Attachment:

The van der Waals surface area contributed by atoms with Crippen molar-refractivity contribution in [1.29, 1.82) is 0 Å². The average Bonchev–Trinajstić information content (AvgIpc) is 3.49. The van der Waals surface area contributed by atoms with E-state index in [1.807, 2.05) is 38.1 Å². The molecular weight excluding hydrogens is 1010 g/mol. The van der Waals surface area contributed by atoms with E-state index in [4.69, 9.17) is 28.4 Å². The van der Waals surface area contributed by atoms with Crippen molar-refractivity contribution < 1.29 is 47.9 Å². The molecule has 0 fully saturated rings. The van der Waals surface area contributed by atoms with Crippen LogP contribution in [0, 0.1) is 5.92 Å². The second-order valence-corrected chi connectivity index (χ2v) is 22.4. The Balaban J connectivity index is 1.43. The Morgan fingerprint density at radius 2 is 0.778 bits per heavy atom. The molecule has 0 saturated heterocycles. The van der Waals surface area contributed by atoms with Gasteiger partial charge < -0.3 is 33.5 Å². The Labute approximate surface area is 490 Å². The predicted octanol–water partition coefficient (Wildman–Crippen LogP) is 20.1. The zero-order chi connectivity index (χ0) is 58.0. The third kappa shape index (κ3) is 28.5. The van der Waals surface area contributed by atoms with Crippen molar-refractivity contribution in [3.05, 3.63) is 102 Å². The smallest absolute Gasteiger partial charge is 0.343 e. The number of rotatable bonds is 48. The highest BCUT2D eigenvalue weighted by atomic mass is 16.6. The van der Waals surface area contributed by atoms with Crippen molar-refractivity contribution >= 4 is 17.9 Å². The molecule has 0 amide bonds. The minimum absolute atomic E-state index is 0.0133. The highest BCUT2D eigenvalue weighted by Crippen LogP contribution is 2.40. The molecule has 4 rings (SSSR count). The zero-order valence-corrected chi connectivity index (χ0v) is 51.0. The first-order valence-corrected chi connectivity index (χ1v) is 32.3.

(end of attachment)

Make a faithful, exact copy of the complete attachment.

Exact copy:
The van der Waals surface area contributed by atoms with Crippen molar-refractivity contribution in [1.29, 1.82) is 0 Å². The average Bonchev–Trinajstić information content (AvgIpc) is 3.49. The van der Waals surface area contributed by atoms with E-state index in [1.807, 2.05) is 38.1 Å². The molecular weight excluding hydrogens is 1010 g/mol. The van der Waals surface area contributed by atoms with E-state index in [4.69, 9.17) is 28.4 Å². The van der Waals surface area contributed by atoms with Crippen molar-refractivity contribution < 1.29 is 47.9 Å². The molecule has 0 fully saturated rings. The van der Waals surface area contributed by atoms with Crippen LogP contribution in [0, 0.1) is 5.92 Å². The second-order valence-corrected chi connectivity index (χ2v) is 22.4. The Balaban J connectivity index is 1.43. The Morgan fingerprint density at radius 2 is 0.778 bits per heavy atom. The molecule has 0 saturated heterocycles. The van der Waals surface area contributed by atoms with Gasteiger partial charge < -0.3 is 33.5 Å². The Labute approximate surface area is 490 Å². The predicted octanol–water partition coefficient (Wildman–Crippen LogP) is 20.1. The zero-order chi connectivity index (χ0) is 58.0. The third kappa shape index (κ3) is 28.5. The van der Waals surface area contributed by atoms with Crippen molar-refractivity contribution in [3.05, 3.63) is 102 Å². The smallest absolute Gasteiger partial charge is 0.343 e. The number of rotatable bonds is 48. The highest BCUT2D eigenvalue weighted by atomic mass is 16.6. The van der Waals surface area contributed by atoms with Crippen molar-refractivity contribution >= 4 is 17.9 Å². The molecule has 0 amide bonds. The minimum absolute atomic E-state index is 0.0133. The highest BCUT2D eigenvalue weighted by Crippen LogP contribution is 2.40. The molecule has 4 rings (SSSR count). The zero-order valence-corrected chi connectivity index (χ0v) is 51.0. The first-order valence-corrected chi connectivity index (χ1v) is 32.3.